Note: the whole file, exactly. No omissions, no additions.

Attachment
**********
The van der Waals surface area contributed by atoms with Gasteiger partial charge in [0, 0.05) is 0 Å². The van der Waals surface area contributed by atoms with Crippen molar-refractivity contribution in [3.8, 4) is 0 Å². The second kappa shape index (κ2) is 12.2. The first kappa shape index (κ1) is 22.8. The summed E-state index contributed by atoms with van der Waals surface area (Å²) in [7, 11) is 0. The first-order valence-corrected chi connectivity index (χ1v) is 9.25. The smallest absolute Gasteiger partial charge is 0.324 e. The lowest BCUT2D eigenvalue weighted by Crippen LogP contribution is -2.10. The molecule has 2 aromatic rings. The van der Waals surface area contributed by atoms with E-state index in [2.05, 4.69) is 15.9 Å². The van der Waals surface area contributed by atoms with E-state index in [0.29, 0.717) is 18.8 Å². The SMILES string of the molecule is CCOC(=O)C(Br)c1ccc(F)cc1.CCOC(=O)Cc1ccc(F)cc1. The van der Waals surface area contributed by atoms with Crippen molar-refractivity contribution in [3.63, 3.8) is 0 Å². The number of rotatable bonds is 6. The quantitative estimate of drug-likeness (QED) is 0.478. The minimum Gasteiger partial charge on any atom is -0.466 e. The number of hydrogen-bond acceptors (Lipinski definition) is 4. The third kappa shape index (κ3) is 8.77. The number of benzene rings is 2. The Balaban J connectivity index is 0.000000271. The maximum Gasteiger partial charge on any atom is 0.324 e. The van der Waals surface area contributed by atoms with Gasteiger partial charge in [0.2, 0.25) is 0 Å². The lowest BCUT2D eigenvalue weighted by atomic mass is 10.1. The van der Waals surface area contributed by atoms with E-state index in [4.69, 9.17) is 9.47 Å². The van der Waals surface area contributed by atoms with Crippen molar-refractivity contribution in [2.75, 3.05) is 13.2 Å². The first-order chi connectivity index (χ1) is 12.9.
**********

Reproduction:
The van der Waals surface area contributed by atoms with Gasteiger partial charge in [0, 0.05) is 0 Å². The van der Waals surface area contributed by atoms with Crippen molar-refractivity contribution in [3.8, 4) is 0 Å². The second kappa shape index (κ2) is 12.2. The first kappa shape index (κ1) is 22.8. The summed E-state index contributed by atoms with van der Waals surface area (Å²) in [7, 11) is 0. The first-order valence-corrected chi connectivity index (χ1v) is 9.25. The smallest absolute Gasteiger partial charge is 0.324 e. The lowest BCUT2D eigenvalue weighted by Crippen LogP contribution is -2.10. The molecule has 2 aromatic rings. The van der Waals surface area contributed by atoms with E-state index in [2.05, 4.69) is 15.9 Å². The van der Waals surface area contributed by atoms with E-state index in [0.29, 0.717) is 18.8 Å². The SMILES string of the molecule is CCOC(=O)C(Br)c1ccc(F)cc1.CCOC(=O)Cc1ccc(F)cc1. The van der Waals surface area contributed by atoms with Crippen molar-refractivity contribution in [3.63, 3.8) is 0 Å². The number of rotatable bonds is 6. The quantitative estimate of drug-likeness (QED) is 0.478. The minimum Gasteiger partial charge on any atom is -0.466 e. The number of hydrogen-bond acceptors (Lipinski definition) is 4. The third kappa shape index (κ3) is 8.77. The number of benzene rings is 2. The Balaban J connectivity index is 0.000000271. The maximum Gasteiger partial charge on any atom is 0.324 e. The van der Waals surface area contributed by atoms with Gasteiger partial charge in [0.2, 0.25) is 0 Å². The lowest BCUT2D eigenvalue weighted by atomic mass is 10.1. The van der Waals surface area contributed by atoms with E-state index in [4.69, 9.17) is 9.47 Å². The van der Waals surface area contributed by atoms with Crippen molar-refractivity contribution in [2.75, 3.05) is 13.2 Å². The first-order chi connectivity index (χ1) is 12.9.